Illinois Teacher Retirement System – Who actually pays the 9.4% retirement?

There are two schedules in the Rockford Education Association’s online collective bargaining agreement at rps205.com. Appendix A is entitled “Salary Schedule” and consists of 8 lanes and 20 steps representing the salary at various educational levels attained and years of service.

Appendix B is entitled Computation Schedule for Illinois Teacher Retirement Syetem Purposes and includes salary (A) from the Salary Schedule and the ITRS contribution (C), which is (A) multiplied by 9.4%. The teachers are paid the salary (A); the (C) contribution is sent directly to the state teacher’s retirement system by the district.

No income taxes are paid on the TRS (C) contribution. The TRS contribution is never given to the teachers to contribute to the state plan; it is paid directly to the state by the district. Some teachers say this contribution is part of their salary, and therefore, the teachers pay for their retirement not the district.

Let’s look at the contract and the law – you make up your own mind who is paying the 9.4% retirement. I know it’s the taxpayers, but lets go through the exercise, anyway.

First, look at your paycheck. Social Security and Medicare contributions (C) are taken out of your check as a percentage of your gross salary (A). The company pays half and you pay the other half of the contribution (C). In the school district, the state pays half and the district pays half. There is no contribution made directly from any check received by the teaching staff.

In Article 30 of the REA contract – Compensation – Section K:

The Board shall pick up and pay 9.4%, of the staff member’s Illinois Teacher Retirement System (“ITRS”) contribution in a non-taxable manner pursuant to Section 414 (h) of the Internal Revenue Code of 1986, as amended. 

Effective beginning the 2007-2008 school year, staff members shall not be required to pay and shall be held harmless by the Board from any obligation to pay the .84% TRS health care contribution required to be paid pursuant to 5-ILCS-375/6.6.

This, in and of itself isn’t necessarily proof, even though state law is referred to, in the text of the contract, stating that the board would hold staff members harmless, meaning they should be paying it, not the district – I know this statement was negotiated into the contract.

Let’s look at the state law for further clarification. The definition of “salary” under state law: (40 ILCS 5/16-121)

The actual compensation received by a teacher during any school year and recognized by the system in accordance with rules of the board.

The school code doesn’t say anything about TRS contributions made by the district being a teacher’s salary.

Also, 40 ILCS 5/16-152,

The employee contribution required under this section of 1998 is the responsibility of the teacher and not the teacher’s employer, unless the employer agrees, through collective bargaining or otherwise, to make the contribution on behalf of the teacher.

This section along with 40 ILCS 5/16-158 covers the entire 9.4% of the TRS contribution. This phrase is used in at least three sections of the state code including 5 ILCS 375/6.6 Contributions to the teacher Health Insurance Fund, 40 ILCS 5/16-129.1 and 40 ILCS 5/16-158.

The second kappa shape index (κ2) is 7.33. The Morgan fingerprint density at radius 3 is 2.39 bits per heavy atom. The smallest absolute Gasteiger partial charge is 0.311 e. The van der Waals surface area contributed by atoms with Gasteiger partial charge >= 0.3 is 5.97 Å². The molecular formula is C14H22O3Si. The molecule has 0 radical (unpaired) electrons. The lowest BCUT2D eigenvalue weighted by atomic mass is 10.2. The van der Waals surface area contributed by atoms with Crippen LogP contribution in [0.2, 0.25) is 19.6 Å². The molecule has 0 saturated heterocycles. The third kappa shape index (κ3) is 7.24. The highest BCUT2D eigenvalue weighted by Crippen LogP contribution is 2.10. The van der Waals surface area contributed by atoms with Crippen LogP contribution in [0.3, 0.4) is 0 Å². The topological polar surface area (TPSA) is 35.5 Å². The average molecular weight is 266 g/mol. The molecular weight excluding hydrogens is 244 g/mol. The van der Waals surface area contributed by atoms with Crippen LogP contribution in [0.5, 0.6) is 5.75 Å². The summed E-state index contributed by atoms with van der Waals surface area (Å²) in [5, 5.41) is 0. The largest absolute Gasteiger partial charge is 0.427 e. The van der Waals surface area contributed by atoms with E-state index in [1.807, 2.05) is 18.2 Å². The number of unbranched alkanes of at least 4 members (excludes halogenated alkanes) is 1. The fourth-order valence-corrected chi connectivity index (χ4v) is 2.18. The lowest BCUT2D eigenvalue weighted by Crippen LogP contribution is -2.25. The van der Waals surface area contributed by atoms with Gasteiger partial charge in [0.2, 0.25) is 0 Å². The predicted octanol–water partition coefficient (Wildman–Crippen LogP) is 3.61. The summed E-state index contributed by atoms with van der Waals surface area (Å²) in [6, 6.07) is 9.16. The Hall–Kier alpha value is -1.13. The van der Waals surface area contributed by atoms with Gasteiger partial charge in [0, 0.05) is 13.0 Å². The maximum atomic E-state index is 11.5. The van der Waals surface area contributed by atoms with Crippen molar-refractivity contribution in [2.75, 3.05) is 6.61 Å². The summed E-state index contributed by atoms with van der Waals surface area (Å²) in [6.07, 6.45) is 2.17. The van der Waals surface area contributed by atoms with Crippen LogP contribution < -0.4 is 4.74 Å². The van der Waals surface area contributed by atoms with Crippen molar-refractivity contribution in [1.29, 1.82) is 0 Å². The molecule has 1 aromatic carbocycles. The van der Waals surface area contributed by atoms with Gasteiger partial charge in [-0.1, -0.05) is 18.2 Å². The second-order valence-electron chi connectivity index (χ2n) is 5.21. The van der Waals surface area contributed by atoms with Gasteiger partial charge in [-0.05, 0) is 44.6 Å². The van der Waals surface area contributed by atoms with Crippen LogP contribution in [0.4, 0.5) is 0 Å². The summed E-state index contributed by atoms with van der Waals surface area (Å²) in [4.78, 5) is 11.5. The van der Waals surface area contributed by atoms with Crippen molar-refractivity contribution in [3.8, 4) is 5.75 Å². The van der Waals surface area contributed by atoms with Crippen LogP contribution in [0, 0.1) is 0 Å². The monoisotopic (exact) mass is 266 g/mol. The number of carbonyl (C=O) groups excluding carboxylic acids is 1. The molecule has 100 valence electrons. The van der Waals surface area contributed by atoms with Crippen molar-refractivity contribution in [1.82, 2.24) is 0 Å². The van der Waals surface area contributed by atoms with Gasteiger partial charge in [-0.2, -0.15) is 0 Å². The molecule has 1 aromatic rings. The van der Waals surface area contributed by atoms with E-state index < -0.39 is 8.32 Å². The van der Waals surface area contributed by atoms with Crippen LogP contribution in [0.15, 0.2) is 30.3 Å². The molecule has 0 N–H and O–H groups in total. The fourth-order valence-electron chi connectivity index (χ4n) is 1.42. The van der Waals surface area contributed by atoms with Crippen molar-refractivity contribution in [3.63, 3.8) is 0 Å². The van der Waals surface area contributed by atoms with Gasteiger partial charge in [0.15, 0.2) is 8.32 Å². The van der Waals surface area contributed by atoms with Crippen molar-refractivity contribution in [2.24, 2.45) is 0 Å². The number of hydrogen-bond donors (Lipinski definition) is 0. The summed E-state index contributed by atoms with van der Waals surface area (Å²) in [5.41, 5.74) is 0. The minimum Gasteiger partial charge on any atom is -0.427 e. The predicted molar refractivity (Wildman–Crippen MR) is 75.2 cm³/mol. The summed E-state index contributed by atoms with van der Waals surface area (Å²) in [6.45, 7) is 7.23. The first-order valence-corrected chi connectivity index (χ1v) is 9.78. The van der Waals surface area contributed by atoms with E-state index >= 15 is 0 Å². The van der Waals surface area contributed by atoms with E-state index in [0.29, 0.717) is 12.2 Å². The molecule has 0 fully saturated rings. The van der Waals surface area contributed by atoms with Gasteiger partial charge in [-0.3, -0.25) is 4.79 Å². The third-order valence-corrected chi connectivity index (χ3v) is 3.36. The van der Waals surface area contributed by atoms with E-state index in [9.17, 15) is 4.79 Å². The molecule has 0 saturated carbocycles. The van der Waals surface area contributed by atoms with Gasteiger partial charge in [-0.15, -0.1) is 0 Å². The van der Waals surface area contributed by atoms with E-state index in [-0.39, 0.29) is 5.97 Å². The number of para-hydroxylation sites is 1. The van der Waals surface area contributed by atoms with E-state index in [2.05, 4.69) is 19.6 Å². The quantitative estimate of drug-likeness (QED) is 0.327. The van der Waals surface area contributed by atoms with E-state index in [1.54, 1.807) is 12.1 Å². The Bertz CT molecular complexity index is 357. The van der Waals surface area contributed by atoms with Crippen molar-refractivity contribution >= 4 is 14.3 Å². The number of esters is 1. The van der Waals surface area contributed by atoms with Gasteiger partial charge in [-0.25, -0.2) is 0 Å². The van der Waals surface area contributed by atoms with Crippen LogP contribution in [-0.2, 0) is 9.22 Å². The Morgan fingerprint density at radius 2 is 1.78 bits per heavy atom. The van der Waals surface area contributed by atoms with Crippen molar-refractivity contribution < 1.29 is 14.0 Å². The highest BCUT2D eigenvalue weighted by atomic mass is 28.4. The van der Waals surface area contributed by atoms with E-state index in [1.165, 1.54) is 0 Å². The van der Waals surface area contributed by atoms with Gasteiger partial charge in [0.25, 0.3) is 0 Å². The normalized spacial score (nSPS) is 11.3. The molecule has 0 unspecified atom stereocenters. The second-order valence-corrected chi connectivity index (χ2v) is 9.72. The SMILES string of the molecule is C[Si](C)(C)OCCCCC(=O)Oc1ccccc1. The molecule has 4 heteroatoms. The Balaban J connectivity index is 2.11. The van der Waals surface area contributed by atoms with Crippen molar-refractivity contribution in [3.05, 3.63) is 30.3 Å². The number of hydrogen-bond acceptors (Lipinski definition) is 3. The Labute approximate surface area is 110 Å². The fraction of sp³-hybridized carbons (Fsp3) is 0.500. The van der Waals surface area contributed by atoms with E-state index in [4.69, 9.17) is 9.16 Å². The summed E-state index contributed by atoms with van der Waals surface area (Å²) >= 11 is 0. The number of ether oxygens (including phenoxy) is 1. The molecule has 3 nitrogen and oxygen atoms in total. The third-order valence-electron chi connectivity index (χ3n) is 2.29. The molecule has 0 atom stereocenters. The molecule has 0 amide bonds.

And finally, and most clearly stated is 40 ILCS 5/16-152.1 – Pickup of Contributions: in this section,

If an employer decides not to pick up the member’s contribution, the amount that would have been picked up shall continue to be deducted from salary. If contributions are picked up, they shall be treated as employer contributions in determining tax treatment under the United States Internal Revenue Code.

This 9.4% is being paid by the district due to the collective bargaining process, and is not salary. The contributions (C) could be renegotiated to be paid through payroll deductions from the actual salary (A) of the teachers through the collective bargaining process.



  1. Nice work Ted…you get an A+

  2. Businessman

    In the private sector, I receive a salary, and from that salary I DEDUCT-by writing a check from my account-an amount that I send to my IRA. I can choose a deductible IRA (and pay no taxes on this amount) or a non-deductible IRA and pay the taxes. Either way, I receive the money in my paycheck, and then send it back to my retirement plan.
    From the article, the teacher plan does not seem to work this way.
    Thanks Ted.

  3. CrazyJoeDevola

    The big babies will strike if we ask them to be like the rest of the community that funds their salary. How can we ever get Illinois to pass legislation to make it illegal for teachers to strike? Most of the other states have already done it.

  4. Jim Yeager

    “I know this statement was negotiated into the contract.”

    How do you know that, Ted? Were you part of the negotiations? Were you told this by someone who was part of the negotiations?

    In either case, I’m curious how you find it ethical to state it here, considering negotiations are supposed to be in private.

    I know that you like to see every problem in education as the fault of the teachers’ unions, but it’s hard to still get up on that moral high horse when you’re violating confidentiality agreements.

  5. Ted Biondo

    Jim – another emotional response, off topic – Do any of you stick with the topic of the post – no, never! What about state law and the contract proving that the REA doesn’t pay the TRS, just like I said?

    What kind of comment do you have on topic? Nothing! No, you and the others go off on a tangent because you have no argument against the facts, do you?

    I’ve been attacked by a few people because of semantics. I prove the REA union doesn’t actually pay for their retirement like the rest of us, and you bring up some garbage about the secrecy of negotiations. Pretty lame.